International cultural tourism experts have taken issue with the apparent 'desecration' of Paoay Church. In their visit to the church last November, they saw ongoing construction of an arcade in a designated buffer zone, and the improper landscaping and construction in the core zone. (Photo copyright owned by this blogger)
International cultural tourism experts decried the apparent “desecration” of the Paoay Church in Ilocos Norte, with one noted local heritage conservation advocate laying the blame squarely on the local government’s shoulders.
This developed even as the community-based conservation projects in the Philippines were finally getting international recognition, thus raising its chances of attracting even more tourists. The Department of Tourism is eyeing 10 million tourist arrivals by 2016, by the time President Aquino steps down from office.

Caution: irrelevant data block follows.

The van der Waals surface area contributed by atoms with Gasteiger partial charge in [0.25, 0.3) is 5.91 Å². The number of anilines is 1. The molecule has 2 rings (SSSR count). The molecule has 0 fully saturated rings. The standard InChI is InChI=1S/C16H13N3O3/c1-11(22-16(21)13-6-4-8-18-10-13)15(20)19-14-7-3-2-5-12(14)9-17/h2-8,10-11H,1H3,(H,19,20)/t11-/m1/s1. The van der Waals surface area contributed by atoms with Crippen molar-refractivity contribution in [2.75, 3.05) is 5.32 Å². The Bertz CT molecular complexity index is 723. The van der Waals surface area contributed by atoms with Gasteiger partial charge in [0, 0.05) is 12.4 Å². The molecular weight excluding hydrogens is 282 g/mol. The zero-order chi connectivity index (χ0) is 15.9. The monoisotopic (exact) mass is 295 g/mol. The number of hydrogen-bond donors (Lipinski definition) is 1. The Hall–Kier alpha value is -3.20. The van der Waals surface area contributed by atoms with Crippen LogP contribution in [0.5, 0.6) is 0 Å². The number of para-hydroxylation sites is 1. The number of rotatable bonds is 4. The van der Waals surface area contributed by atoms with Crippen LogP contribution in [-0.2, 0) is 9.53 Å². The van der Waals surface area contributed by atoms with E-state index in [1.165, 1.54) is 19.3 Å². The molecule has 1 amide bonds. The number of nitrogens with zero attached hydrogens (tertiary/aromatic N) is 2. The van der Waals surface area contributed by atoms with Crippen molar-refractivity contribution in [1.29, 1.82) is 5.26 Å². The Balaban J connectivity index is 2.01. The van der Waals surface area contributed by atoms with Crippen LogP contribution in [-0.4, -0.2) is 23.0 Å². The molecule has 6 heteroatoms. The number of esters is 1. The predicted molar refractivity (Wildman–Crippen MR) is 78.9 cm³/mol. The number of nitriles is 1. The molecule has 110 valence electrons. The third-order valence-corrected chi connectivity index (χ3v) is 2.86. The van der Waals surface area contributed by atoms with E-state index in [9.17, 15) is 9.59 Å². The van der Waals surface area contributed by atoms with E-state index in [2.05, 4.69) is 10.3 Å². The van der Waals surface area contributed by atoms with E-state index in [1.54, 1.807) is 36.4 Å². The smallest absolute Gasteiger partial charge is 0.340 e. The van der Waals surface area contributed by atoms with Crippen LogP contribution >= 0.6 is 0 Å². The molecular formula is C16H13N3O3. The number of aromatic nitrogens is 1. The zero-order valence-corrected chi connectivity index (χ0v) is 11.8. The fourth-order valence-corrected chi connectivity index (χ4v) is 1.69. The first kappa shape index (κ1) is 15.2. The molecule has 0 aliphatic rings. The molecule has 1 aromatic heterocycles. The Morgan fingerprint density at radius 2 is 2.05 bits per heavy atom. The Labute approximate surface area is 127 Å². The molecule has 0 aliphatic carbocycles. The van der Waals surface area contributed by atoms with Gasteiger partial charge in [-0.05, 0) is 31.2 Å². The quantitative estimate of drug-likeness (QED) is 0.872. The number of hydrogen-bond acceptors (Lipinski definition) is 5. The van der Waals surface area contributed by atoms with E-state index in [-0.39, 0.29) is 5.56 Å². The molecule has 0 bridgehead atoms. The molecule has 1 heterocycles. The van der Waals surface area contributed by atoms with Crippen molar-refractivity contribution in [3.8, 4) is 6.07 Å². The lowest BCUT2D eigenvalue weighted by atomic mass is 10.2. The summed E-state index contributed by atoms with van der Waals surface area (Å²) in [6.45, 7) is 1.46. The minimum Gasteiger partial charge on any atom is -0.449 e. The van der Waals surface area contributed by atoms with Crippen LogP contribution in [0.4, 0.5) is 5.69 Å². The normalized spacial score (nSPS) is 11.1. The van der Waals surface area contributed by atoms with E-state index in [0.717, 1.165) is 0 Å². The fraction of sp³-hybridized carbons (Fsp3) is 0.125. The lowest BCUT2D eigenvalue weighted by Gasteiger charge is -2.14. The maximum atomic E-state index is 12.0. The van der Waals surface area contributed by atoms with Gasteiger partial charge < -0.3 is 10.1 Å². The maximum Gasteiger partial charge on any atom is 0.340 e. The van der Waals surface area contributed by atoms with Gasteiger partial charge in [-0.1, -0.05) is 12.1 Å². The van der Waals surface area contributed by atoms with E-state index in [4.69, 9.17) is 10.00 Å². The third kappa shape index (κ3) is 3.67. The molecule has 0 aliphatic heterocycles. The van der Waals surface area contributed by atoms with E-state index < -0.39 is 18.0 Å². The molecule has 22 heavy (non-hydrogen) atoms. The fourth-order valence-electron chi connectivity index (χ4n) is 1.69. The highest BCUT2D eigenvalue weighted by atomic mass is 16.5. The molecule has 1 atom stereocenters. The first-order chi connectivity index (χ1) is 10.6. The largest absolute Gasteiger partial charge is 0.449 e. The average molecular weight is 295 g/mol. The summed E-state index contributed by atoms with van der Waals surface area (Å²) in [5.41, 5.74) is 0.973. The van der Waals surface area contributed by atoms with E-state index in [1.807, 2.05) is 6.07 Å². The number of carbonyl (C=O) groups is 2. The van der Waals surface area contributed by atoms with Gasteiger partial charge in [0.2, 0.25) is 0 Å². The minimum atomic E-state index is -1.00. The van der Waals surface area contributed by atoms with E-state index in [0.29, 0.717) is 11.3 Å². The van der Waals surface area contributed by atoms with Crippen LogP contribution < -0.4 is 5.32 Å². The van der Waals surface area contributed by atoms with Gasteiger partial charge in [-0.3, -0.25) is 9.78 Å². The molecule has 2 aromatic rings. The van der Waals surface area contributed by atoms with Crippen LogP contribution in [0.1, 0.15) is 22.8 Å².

In June, the Paris-based United Nations Educational, Scientific, and Cultural Organization (Unesco) World Heritage Center finally removed the Rice Terraces of the Philippine Cordilleras from its World Heritage in Danger List. Last October, the same UN body awarded Vigan, Ilocos Sur with the Best Conservation Management of World Heritage Properties award.
The Rice Terraces became a Unesco World Heritage Site in 1995, while Vigan, with its well-preserved Spanish-era city architecture, was inscribed on the list in 1999.
“With the Unesco award for the City of Vigan and the delisting of the Rice Terraces of the Philippine Cordilleras from the list of World Heritage in Danger, the Philippines is now a trailblazer in community-based conservation worldwide,” said travel blogger and heritage conservation advocate Ivan Anthony Henares in an interview with InterAksyon.com. (Read the rest here. This piece was published on Dec. 30, 2012.)